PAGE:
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As the title suggests, my question is how to abstract the concept of 'attacking' using an ECS (entity component system). The "game" I'm working on is a roguelike in real-time, where all enemies/NPCs/player is an Entity (just an Id) with components.

I read this link and it helped clarify some things about an attack system, but I'm still confused how to implement this with an ECS.

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I might be underthinking this, but isn't writing and giving each (attackable) entity an health component and an attack component enough? –  Qqwy Jan 12 '13 at 21:43
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At first it may seem like that, but other things come into effect, such as: How does an entity attack? Which animation does it go to? How to "activate" an attack (either from keyboard input or from AI)? It's these questions that confuse me when trying to design this. –  Mohammed Hossain Jan 12 '13 at 23:02
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None of those things really have anything to do with component systems, though. That's just.. y'know.. garden variety programming, right? –  Trevor Powell Jan 12 '13 at 23:41

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Whether your game uses an Entity-Component model, Inheritence Hierarchy, or some mixin of both strategies, it doesn't dictate what a combat system is within the scope of a game.

As Qqwy points out, we're discussing the notion of some damage modifier applied to health. The damage modifier can also affect the durability of the attacked entity's gear with time too, making it less useful with every attack made. You may need to factor in resistences, temporary stat modifiers too which could make an entity more powerful or more susceptable to damage.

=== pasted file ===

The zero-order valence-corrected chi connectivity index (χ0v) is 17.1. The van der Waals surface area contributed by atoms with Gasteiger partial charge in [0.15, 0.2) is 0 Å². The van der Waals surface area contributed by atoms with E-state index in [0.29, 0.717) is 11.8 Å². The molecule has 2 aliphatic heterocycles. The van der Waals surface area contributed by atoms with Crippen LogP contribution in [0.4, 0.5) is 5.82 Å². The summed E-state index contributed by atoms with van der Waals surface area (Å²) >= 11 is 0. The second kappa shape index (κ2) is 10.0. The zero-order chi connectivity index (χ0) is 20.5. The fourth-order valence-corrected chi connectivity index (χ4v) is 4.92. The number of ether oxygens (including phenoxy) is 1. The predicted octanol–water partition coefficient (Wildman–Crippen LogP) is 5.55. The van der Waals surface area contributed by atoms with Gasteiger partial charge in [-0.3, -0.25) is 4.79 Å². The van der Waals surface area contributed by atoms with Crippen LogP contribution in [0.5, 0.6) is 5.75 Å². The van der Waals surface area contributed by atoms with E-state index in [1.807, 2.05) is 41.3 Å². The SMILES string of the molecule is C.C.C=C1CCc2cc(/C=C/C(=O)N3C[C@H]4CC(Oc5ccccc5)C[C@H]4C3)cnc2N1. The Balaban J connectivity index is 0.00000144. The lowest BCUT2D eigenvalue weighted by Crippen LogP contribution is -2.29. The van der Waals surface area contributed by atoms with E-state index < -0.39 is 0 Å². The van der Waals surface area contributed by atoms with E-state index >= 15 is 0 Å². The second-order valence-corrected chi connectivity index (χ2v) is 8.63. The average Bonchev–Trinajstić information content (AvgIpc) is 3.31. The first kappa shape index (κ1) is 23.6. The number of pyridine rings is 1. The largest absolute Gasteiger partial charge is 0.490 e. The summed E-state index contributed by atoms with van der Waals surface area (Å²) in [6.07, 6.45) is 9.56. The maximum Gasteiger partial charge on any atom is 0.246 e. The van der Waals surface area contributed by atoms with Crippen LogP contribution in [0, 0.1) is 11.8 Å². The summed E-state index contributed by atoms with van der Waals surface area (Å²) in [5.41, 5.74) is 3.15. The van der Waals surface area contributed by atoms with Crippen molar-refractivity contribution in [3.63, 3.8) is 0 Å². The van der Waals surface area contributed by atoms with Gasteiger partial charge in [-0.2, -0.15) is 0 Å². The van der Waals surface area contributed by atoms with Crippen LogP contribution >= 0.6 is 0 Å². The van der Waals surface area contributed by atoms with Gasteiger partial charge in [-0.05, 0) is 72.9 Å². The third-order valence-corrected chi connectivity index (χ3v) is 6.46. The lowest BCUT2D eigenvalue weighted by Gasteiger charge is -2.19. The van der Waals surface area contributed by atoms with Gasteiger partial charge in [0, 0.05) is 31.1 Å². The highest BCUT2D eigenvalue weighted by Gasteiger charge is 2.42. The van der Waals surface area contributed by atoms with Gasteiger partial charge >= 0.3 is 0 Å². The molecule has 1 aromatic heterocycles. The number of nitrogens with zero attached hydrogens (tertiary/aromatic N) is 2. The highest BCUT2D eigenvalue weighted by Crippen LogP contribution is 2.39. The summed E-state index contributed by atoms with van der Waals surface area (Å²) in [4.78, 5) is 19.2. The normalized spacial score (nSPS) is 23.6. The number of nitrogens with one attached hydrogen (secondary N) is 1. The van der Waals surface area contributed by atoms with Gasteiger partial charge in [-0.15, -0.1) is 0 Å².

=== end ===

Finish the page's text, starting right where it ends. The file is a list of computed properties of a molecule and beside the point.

My advice is design your combat system very high-level like. Consider what you want your combat system to involve and how it will behave. Once you have this guideline, you'll quickly notice what makes sense to be components.

One obvious idea would be to just create a CombatStatComponent that has all your stats. This could include the base stats an avatar can have, the extra stats they can acquire possibly from gear, resistence levels the avatar presently has. The combat system uses this components data to measure the damage possible between two entities when an attack is made. When the attack occurs, an event gets sent to the damaged entity with the damage done. It simply modifies it's health component's value.

But keep in mind, all the ECS does in this scenario is describe how you organize the code that makes up this combat system. But the internal steps the system must perform to apply some damage remains the same from a generalistic point of view regardless of how you manage entities as a whole.

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